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Preserving (The Good Cook Techniques & Recipes Series) Hardcover – June 1, 1981


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Product Details

  • Hardcover: 176 pages
  • Publisher: Time-Life Books; 1st edition (June 1981)
  • Language: English
  • ISBN-10: 0809429047
  • ISBN-13: 978-0809429042
  • Product Dimensions: 10.6 x 9.2 x 0.6 inches
  • Shipping Weight: 1.9 pounds
  • Average Customer Review: 4.7 out of 5 stars  See all reviews (14 customer reviews)
  • Amazon Best Sellers Rank: #697,940 in Books (See Top 100 in Books)

Customer Reviews

4.7 out of 5 stars
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See all 14 customer reviews
In addition, they are beautifully illustrated and nicely bound.
Judith Johnson
This book has given me fabulous ideas, tips and recipes in easy to understand direction.
Sassy Di
Overall, the book is a very interesting addition to a canning/preserving collection.
Amaliarose

Most Helpful Customer Reviews

11 of 11 people found the following review helpful By A Customer on February 18, 1999
Format: Hardcover
I recommend this entire series of "The Good Cook" from Time-Life Books for its clear and concise steps to the perfect end result. The series has a total of 28 books.
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9 of 9 people found the following review helpful By Jegs11 on August 23, 2002
Format: Hardcover
Exceptional step-by-step photographic instructions. 176pp
Quite the best series of instructional and informative cookery books I've yet come across. So far I've found Wine; Beverages; Preserving; Snacks & canap¨¦s; Cakes; Eggs & cheese; Grains, pasta & pulses; Beef & veal; Pork.
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4 of 4 people found the following review helpful By Amaliarose on January 25, 2013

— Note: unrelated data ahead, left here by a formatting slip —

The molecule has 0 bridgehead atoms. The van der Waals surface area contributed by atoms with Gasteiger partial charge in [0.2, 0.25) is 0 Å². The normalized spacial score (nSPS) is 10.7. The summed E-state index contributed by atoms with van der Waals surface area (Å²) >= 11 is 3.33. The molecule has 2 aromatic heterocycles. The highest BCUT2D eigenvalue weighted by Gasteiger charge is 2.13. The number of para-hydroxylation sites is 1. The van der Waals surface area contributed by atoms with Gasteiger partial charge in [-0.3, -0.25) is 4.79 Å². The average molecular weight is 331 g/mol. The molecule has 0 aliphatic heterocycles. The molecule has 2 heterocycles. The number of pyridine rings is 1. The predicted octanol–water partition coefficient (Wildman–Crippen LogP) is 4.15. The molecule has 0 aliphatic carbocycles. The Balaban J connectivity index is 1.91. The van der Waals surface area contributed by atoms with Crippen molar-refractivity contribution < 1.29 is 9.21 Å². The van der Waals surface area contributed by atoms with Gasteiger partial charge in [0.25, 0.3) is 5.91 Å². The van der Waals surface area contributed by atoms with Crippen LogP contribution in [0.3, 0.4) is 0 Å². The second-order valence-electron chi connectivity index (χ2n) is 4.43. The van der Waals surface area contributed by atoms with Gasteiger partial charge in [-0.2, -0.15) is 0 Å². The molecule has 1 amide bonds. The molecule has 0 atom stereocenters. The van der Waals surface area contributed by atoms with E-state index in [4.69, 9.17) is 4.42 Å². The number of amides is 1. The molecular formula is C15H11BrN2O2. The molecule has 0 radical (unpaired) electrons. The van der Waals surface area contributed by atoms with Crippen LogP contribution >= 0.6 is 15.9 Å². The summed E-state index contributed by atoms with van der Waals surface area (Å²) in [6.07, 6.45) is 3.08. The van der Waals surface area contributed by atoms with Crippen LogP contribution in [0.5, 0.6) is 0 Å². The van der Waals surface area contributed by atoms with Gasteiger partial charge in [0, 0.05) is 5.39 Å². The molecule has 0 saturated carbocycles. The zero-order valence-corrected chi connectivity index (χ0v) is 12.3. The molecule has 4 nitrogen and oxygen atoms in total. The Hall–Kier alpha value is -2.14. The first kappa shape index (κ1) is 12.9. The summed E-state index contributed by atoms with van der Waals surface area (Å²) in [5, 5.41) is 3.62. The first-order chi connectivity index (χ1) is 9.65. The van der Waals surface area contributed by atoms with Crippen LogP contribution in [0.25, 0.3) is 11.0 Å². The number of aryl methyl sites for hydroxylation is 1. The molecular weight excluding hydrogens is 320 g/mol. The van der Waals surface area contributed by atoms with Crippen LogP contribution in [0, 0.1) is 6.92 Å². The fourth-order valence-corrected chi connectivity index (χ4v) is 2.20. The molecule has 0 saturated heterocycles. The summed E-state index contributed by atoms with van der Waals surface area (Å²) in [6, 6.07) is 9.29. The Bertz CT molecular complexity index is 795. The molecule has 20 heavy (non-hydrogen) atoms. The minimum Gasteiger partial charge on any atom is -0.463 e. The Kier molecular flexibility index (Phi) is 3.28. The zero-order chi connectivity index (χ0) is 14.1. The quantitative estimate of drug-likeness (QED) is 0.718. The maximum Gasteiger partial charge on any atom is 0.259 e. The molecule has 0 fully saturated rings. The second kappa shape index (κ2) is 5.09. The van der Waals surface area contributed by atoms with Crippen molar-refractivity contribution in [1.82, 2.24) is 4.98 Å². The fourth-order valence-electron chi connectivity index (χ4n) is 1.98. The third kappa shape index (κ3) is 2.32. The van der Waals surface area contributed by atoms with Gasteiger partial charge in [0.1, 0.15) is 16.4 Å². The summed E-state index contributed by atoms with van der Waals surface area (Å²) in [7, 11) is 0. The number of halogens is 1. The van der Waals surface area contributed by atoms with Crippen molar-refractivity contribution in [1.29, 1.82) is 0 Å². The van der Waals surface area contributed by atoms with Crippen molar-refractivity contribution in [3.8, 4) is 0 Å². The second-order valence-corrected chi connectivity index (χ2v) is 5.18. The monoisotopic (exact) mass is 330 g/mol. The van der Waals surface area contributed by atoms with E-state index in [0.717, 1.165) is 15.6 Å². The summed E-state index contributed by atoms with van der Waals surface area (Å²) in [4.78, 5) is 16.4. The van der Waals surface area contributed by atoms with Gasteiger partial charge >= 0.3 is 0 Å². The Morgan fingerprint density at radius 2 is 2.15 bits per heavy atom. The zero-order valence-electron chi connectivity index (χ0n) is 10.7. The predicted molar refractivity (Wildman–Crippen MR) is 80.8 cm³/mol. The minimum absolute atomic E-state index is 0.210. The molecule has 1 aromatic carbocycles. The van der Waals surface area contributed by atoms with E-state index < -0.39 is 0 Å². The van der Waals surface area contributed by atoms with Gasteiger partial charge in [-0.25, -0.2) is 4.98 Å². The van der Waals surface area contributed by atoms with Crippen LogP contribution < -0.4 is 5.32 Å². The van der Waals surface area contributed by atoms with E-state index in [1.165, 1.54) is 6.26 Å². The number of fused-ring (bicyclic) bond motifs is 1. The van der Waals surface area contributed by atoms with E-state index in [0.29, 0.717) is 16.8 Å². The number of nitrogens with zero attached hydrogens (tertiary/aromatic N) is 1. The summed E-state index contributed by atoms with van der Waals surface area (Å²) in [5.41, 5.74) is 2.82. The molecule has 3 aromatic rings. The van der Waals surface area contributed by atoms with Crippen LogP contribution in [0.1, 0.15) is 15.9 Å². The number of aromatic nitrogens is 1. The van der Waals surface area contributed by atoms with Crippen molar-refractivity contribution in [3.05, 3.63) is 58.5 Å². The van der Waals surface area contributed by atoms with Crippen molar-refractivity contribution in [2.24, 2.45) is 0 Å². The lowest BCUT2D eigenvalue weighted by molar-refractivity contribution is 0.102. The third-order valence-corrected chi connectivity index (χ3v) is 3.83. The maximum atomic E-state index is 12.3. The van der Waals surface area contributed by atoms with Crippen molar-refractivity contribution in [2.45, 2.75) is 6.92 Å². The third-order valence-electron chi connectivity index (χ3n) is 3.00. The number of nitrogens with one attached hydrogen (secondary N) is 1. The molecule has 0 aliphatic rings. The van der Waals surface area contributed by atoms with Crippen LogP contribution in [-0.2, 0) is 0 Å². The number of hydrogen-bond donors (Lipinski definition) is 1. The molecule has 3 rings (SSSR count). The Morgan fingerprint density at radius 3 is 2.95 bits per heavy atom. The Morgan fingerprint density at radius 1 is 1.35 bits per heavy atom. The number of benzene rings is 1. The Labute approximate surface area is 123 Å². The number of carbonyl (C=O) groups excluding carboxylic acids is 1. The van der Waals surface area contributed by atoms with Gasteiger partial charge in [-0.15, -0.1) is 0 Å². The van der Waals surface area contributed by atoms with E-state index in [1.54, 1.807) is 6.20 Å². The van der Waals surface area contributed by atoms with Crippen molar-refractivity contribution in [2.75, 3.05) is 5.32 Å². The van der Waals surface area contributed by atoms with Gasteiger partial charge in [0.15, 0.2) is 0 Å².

Format: Hardcover
(Based on my copy, the 1984 revised printing,)

I first learned of the Time-Life Good Cook series when I stumbled across an article about the series Chief Consultant Richard Olney. Olney was an influential food writer and character that lived one of those lives many of us occasionally fantasize about: an American in Provence.

The book is divided into five technique sections followed by variety of recipes.
1) Freezing - including blanching and preparing meat for packaging
2) Canning - discussions of a variety of techniques
3) Jellies and jams - including marmalades, conserves, butters and fruit cheeses
4) Vinegar and Alcohol
5) Fat sealing, drying and brining - including brining olives, and preparing corned beef

There are clear step-by-step photos for most processes.

Ingredient measurements are in both our customary system (cups/tablespoons, etc.) and metric. To me this seems a bit unusual for an "older" American cookbook.

Instructions are given for "regular" mason jar canning and the (no longer recommended) paraffin seal and clamped glass lid jars (as seen in the picture on the cover). Pressure canning is also discussed.

Instructions for making pectin "stock" from apples are included.

Recipes that caught my eye include Sweet Potato jam and Pickled Walnuts.

Unusual recipes (that I am unlikely ever to try) include Pickled Pigs feet, Potted Rabbit, Gefilte fish and caviar. (Yes, caviar.)

Overall, the book is a very interesting addition to a canning/preserving collection.
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3 of 3 people found the following review helpful By Z. Xavier on September 7, 2007
Format: Hardcover
Not as good as the ball book of canning, but this is still a very good illustrated book on begining canning. I would recommend this for people learning how to can.
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2 of 2 people found the following review helpful By Jegs11 on August 23, 2002
Format: Hardcover
Exceptional step-by-step photographic instructions. 176pp
Quite the best series of instructional and informative cookery books I've yet come across. So far I've found Wine; Beverages; Preserving; Snacks & canap¨¦s; Cakes; Eggs & cheese; Grains, pasta & pulses; Beef & veal; Pork.
Read more ›
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